Carbon Management - Offset
Written by: Sonia Hegarty and Kim le Cerf, EPA Victoria
Each of the previous seven editions of Carbon Matters has included a regular article about one of the Carbon Management Principles and how you can apply them to your business. This article looks at the eighth principle: Offset.
The principles comprise eight steps:
- measure emissions
- set objectives
- avoid emissions
- reduce emissions
- switch to alternative energy sources
- sequester emissions
- assess residual emissions
- offset what you can't avoid
After having applied the 'measure', 'set objectives', 'avoid', 'reduce', 'switch', 'sequester' and 'assess' principles, the final step for a business may be to purchase offsets to reduce their remaining carbon emissions, depending on their organisation's strategy and objectives.
What is a carbon offset?
A carbon offset is any project that indirectly "reduces" greenhouse gas (GHG) emissions at one source by investing in GHG emissions reductions elsewhere. Offset products most typically involve projects that invest in forestry/biosequestration, energy efficiency, methane avoidance, industrial gas and renewable energy. Offset credits can be purchased from an offset provider.
Business wishing to buy offsets should be mindful that offsets should meet accreditation requirements. It is important to conduct appropriate research to ensure that products have been appropriately verified at delivering the environmental outcomes claimed by a third party. A variety of quality standards have emerged internationally, including the Clean Development Mechanism (CDM), the Voluntary Carbon Standard (VCS) and the Gold Standard, all for voluntary emission reductions.
Why would I purchase carbon offsets?
Carbon offsets can provide a legitimate means of lowering your residual GHG impact and may be purchased for a range of reasons, including:
- becoming carbon neutral
- reducing your carbon footprint as part of a carbon management strategy
- preparing for an emissions trading scheme or other regulatory mechanisms, including gaining market experience
- enhancing brands and/or differentiating products and/or services in the market
- attracting investors particularly in light of increasing awareness of risks associated with GHG emissions in a carbon constrained future
- engaging employees on environmental issues.
What should I consider when buying a carbon offset product?
Before investigating offsets:
- Make sure you consider offsetting in the context of the step-by-step approach set out in the Carbon Management Principles, which first identifies onsite emissions avoidance and reduction opportunities. This will help to provide long-term environmental and financial benefits to your business and reduce the need for offsetting.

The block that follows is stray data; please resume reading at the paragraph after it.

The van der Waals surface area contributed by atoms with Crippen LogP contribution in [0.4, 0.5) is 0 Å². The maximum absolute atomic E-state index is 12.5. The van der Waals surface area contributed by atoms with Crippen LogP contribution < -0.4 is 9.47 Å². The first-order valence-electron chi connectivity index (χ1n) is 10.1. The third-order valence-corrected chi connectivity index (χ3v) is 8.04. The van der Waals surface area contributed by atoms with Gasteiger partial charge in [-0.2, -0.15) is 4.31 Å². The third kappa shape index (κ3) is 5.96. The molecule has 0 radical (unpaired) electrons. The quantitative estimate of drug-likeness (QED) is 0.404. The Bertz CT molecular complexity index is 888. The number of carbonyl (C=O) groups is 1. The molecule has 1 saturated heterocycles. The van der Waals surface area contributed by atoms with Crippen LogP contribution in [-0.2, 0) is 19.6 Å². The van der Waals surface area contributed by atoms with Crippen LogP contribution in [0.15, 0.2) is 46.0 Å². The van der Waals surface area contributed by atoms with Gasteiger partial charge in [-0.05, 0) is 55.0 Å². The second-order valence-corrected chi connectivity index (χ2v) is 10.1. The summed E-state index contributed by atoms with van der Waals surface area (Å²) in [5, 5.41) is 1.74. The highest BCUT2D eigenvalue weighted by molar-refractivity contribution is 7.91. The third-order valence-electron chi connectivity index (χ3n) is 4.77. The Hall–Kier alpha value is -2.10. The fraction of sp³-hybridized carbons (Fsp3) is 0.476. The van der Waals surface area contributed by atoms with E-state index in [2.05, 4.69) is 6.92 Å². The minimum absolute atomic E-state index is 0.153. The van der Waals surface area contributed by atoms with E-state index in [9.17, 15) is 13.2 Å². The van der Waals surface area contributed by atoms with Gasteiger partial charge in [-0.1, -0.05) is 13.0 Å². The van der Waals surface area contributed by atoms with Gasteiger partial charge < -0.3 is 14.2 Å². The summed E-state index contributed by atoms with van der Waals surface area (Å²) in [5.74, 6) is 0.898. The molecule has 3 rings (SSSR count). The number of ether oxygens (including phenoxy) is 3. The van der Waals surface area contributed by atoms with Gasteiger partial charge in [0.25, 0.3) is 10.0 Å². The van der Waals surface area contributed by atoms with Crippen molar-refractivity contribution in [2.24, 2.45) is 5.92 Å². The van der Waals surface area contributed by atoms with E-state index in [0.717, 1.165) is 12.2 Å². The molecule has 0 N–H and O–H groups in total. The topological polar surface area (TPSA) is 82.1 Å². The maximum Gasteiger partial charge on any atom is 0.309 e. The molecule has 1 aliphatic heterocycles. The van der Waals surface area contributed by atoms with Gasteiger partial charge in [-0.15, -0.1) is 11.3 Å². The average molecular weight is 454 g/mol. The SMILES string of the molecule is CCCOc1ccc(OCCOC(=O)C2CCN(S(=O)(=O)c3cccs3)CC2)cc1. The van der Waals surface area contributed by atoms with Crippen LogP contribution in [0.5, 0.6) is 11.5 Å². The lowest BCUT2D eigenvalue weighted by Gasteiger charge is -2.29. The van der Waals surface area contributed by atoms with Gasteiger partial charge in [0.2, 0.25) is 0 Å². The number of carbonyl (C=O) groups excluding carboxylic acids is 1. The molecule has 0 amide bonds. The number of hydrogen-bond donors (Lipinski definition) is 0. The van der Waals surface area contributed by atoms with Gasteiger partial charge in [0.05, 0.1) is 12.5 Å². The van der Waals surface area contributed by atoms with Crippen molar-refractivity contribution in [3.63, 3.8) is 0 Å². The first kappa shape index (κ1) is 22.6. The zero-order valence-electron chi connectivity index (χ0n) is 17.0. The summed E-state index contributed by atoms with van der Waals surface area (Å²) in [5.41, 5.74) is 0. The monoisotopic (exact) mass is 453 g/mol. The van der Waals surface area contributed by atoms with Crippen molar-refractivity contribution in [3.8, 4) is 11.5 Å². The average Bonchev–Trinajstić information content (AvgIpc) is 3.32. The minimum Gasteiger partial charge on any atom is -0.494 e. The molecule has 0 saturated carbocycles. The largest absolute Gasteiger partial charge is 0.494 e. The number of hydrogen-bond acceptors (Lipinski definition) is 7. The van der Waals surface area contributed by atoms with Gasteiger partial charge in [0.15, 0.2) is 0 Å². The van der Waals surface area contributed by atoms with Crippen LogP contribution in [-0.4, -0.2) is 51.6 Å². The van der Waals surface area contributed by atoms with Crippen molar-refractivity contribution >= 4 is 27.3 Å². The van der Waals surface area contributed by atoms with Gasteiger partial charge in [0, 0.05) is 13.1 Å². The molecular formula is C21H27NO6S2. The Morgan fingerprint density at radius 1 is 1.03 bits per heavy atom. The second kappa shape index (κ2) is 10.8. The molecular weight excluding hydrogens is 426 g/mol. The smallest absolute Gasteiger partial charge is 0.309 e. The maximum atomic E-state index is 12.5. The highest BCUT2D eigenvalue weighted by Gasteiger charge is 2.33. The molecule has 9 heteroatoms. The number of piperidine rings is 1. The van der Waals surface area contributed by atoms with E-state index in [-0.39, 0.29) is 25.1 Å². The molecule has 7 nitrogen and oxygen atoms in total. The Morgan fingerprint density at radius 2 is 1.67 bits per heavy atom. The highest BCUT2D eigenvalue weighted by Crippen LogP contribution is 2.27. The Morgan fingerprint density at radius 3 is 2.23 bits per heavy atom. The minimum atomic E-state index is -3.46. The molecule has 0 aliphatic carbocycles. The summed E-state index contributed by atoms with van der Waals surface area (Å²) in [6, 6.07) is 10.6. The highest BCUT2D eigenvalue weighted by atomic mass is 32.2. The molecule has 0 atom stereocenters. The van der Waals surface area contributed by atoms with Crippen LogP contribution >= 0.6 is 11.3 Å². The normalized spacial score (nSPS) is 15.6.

When investigating offsets:
- Consider cost constraints (offset prices can range from less than $10 to more than $50 per tonne of carbon dioxide equivalents), preferences for a certain type of project (e.g. biosequestration versus renewable energy) or preferences for a particular project location (domestic versus international).
- Evaluate each offset's key characteristics to determine exactly what is being offered. This can be done by requesting the project design documents (PDDs), which provides a detailed overview of the important offset characteristics, which will help to decide which offsets to purchase. Key characteristics include: additionality, permanence, leakage, double counting, timing of emissions reductions, monitoring and verification and co-benefits.
It is important to understand how the offset project saves the amount of emissions it claims. Consider how the project will deliver the claimed savings over its lifetime; what are the risks of non-performance? Ensure the claimed savings come from a project that has been specifically created to deliver carbon savings and is not a by-product of a project that would have happened anyway.
A range of products is emerging to help companies, governments and the community offset their GHG emissions. EPA, in partnership with Global Sustainability at RMIT, has developed an informative Carbon Offset Guide, a website to give companies an overview of carbon offsets and provide helpful hints to navigate the marketplace. The website provides information on the range of international and Australian standards and guidance, including information on the Australian Government's National Carbon Offset Standard (NCOS), which came into effect on July 1st 2010.
More information on the National Carbon Offset Standard is also available in the April Carbon Matters article: Implications of the National Carbon Offset Standard – The Changing Landscape for Carbon Offsets and Carbon Neutrality.
Don't forget to communicate your actions to your staff, stakeholders and customers. Be transparent about which offsets you purchased, the standards to which they were accredited and the steps you took to purchase them.
We are reviewing the Carbon Management Principles to ensure that they remain relevant and applicable to business. If you have any feedback or would like to be involved in the review process then please contact us at firstname.lastname@example.org.